How to Deal With Worn or Damaged Hardwood Floors

How to Deal With Worn or Damaged Hardwood Floors

Damaged Hardwood Floors

Hardwood floors are durable and easy to maintain. However, eventually, they show gouges, scratches, discolouring and wear caused by high traffic, scraping furniture legs, pet claws, spills, UV exposure and/or high humidity. These imperfections detract from the beauty of the wood and increase the risk of further wear and tear. Many people assume that worn wood floors need to be completely sanded to look good again. That’s not necessarily true. Whole floor refinishing is messy, disruptive and costly and most hardwood flooring can endure only a few refinishings before it becomes brittle. So how can you stretch the time between refinishing projects? How can you repair those small worn areas? Spot treating is the answer. It’s a good alternative to whole floor refinishing. The following are some tips to help you deal with damaged hardwood floors and minor imperfections.

Know your finish: With many types of floor finishes available, it’s important to know which one was used on your floor so you can match it. Your flooring provider or a flooring specialist can help with the identification. There are several options:

  • Oil-based polyurethane
  • Water-based polyurethane
  • Wax coating
  • Varnish
  • Stain
  • Aluminum oxide coating

Clean: No matter what type of damage you’re dealing with, begin with a gentle but thorough clean. Remove all dust, hair and grime, using a vacuum or soft mop. Mix 2 to 4 drops of liquid soap in a quart of water and put it in a spray bottle. Lightly mist the areas requiring cleaning and rub with a microfiber mop/cloth. Then, lightly spray with fresh water and use a soft dry cloth to buff the floor. Avoid brooms, abrasive scrub pads and liquid cleaners.

The floor is scratched but the varnish is in place: There are many repair options for minor scratches based on the number and severity of marks. 

  • For only one or two small scratches, mix equal parts apple cider vinegar and olive oil in a small cup. Dab the mixture into the scratch. Leave it for the rest of the day. Then rub it out.
  • Small scratches that don’t penetrate the varnish can be handled with a wipe-on floor rejuvenator product available in most hardware stores or from a flooring specialist. These solutions hide surface scratching quite well.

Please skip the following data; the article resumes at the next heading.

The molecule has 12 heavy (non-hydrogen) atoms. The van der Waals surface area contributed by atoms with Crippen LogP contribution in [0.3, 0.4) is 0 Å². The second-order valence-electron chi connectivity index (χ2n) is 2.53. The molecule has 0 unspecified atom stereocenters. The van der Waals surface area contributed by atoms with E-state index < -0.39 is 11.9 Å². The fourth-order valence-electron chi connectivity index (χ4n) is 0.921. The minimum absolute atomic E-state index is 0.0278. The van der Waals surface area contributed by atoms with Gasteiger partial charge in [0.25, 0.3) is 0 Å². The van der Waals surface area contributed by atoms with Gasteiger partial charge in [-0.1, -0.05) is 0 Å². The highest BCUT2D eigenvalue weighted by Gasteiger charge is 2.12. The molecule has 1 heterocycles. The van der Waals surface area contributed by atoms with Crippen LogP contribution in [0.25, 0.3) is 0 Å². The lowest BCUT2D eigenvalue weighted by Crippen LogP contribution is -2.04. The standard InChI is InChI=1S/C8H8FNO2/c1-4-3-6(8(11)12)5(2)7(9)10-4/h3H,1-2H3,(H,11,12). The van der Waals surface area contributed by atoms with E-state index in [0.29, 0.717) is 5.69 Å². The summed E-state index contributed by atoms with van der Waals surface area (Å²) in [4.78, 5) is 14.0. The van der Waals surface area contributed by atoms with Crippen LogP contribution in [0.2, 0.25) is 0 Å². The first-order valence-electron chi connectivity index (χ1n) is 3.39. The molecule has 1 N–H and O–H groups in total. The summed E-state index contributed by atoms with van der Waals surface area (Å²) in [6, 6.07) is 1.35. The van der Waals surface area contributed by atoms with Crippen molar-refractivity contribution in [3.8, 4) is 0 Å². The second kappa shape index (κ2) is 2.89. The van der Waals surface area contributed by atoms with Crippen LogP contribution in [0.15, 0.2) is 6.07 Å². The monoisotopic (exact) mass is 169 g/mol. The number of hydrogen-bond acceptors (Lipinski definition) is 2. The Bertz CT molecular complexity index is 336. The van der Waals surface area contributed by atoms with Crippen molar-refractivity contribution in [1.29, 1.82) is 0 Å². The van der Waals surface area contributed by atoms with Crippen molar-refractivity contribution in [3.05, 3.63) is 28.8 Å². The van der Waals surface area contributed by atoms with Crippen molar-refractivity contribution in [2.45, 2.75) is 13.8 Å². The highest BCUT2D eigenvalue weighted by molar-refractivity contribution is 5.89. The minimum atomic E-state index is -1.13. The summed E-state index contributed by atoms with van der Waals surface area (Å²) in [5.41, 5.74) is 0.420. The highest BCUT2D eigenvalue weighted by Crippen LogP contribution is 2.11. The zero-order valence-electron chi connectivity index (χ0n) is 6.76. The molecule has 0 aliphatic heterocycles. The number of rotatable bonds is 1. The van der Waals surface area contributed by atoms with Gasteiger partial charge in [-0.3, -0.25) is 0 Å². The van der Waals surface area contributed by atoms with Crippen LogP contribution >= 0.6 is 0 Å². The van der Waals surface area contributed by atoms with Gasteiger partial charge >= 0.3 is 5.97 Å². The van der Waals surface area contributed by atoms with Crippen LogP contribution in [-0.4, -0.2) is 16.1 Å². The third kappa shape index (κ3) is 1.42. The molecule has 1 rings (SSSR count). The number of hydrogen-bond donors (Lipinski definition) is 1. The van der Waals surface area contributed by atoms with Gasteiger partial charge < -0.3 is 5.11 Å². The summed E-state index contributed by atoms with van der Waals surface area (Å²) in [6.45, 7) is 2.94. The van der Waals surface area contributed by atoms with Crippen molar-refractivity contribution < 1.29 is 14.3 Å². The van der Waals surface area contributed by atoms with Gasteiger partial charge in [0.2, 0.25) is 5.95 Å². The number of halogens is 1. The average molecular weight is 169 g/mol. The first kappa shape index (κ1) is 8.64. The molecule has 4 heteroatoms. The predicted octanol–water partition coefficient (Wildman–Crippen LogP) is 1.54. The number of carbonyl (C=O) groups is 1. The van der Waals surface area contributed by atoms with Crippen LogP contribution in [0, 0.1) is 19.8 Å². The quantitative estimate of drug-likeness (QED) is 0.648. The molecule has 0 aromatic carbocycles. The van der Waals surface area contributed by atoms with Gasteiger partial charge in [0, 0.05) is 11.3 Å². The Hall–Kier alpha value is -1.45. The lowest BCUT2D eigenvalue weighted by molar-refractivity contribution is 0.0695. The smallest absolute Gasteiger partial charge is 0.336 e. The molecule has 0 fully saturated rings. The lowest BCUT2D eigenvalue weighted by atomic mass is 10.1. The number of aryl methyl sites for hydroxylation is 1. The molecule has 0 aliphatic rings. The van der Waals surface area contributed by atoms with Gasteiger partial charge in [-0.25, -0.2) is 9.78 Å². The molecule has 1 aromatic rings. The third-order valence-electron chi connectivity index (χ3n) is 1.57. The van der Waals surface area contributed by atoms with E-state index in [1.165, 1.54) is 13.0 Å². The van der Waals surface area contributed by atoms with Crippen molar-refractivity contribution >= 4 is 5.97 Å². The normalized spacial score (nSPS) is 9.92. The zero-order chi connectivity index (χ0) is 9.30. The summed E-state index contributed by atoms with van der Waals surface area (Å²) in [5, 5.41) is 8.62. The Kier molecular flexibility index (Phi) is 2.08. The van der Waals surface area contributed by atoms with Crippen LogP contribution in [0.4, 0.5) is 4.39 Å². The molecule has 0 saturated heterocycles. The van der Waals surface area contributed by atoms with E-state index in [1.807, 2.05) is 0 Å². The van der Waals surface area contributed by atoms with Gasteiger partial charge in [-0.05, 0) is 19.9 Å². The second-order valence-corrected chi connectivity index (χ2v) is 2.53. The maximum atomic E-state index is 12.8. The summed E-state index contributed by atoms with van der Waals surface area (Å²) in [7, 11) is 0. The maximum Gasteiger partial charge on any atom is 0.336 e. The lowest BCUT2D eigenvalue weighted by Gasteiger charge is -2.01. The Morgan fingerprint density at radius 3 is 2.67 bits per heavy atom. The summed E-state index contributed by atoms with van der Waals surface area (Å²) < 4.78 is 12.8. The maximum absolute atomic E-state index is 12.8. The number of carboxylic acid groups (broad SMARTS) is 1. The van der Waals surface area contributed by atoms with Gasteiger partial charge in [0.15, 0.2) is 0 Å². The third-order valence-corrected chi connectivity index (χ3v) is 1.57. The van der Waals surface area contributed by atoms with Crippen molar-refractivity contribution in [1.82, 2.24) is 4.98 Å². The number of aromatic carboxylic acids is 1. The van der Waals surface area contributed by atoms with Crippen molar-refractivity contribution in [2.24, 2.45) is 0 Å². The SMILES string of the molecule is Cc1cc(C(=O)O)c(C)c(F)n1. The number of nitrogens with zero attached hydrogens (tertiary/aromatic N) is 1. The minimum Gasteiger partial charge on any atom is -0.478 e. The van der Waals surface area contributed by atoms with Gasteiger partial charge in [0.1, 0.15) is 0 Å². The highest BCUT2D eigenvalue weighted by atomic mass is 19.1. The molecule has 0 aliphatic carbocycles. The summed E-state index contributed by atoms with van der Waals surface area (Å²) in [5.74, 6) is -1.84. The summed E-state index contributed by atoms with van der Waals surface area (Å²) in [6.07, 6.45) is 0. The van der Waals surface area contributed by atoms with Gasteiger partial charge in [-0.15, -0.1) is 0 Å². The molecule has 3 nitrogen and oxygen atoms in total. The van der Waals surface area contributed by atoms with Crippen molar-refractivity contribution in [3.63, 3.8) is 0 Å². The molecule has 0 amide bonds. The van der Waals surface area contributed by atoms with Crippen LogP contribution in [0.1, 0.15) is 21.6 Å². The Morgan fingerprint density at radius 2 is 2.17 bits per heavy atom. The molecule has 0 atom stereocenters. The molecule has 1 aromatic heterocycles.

• Camouflage small scratches with a walnut. Warm up the oil in the nut with your fingers, then rub into worn areas of the floor using small circular motions. Let the oil sit for a few minutes, then buff with a soft cloth. 
  • Coconut oil can also minimize scratch marks on unfinished or freshly sanded floors. Apply a thin coat of coconut oil with a brush or sponge, leave it for five minutes. Then buff with a soft cloth.
  • If the scratches are too deep for wipe-on products, try applying wax using a soft cloth. Wood wax can be clear, but also comes in common wood shades. If needed, use a plastic putty knife to force the wax into the scratch. Then remove the excess wax and buff the area. 
  • If your floor has a polyurethane finish, try a touch-up polyurethane repair kit. Follow the manufacturer’s instructions.

Deeper scratches that penetrate the finish and the wood: 

  • Fill the scratch with wood filler that matches your floor (see a reputable wood flooring provider) and let dry. Fillers come in many colours and may need to be blended to match your floor exactly. Sand the scratch with 150 grit paper, then buff. 
  • Cover scratches with a wood stain that matches your floor. Use a Q-tip to remove any excess stain and let dry. 
  • Try stain markers and/or blending pencils. Apply to the scratch according to package directions, wipe away any excess, and allow to dry thoroughly.

Worn areas where the colour is gone: Rub a matching stain into the worn areas then coat with the varnish/finish originally used. 

Discolouration due to UV rays: 

  • Use a floor buffer with a 60 grid screen and run it over the area to remove the shine. Be careful to stop when the discoloration is gone. Vacuum the wood thoroughly. Use an 80 grid screen and repeat the buffing and vacuuming. Now use a 120 grit screen. Apply a stain that matches your floor. Let dry. Finish by applying the varnish/finish originally used on the floor. You may need more than one coat.
  • Alternatively, replace faded areas with new hardwood floorboards in the same colour, size and species as the original. 

To remove water stains: Use a stiff brush and minimal water to scrub the area. Wipe with a soft cloth and let dry. If you encounter mould, scrub with TSP. Gently sand using fine-grit sandpaper. Vacuum. Then wax/refinish the repaired area.  

Hardwood floors are renowned for their stunning, rustic aesthetic and they make a fabulous addition to any room. Though they are hard-wearing and durable, hardwood floors can succumb to scratches and the effects of heavy traffic. Before you resign yourself to the mess, disruption and expense of a full floor refinishing, try one of these simple repair techniques. The most suitable method depends on the type of floor, type of finish and type of damage your floorboards have endured. More severe damage might require the help of a professional flooring company.

Looking for quality wood flooring? Interested in exceptional service and advice? Contact Smith Bros. Floors, one of Canada’s oldest hardwood flooring companies; family-owned and operated. We use industry-leading flooring and finishes because we want your flooring to last! With a tested crew of installers and finishers and a lifetime guarantee on workmanship and longevity, Smith Bros. quality cannot be beaten! We provide exemplary customer service, from site visit, to quote, to installation and follow-up. Call us at 403-255-7791 for a free consultation.

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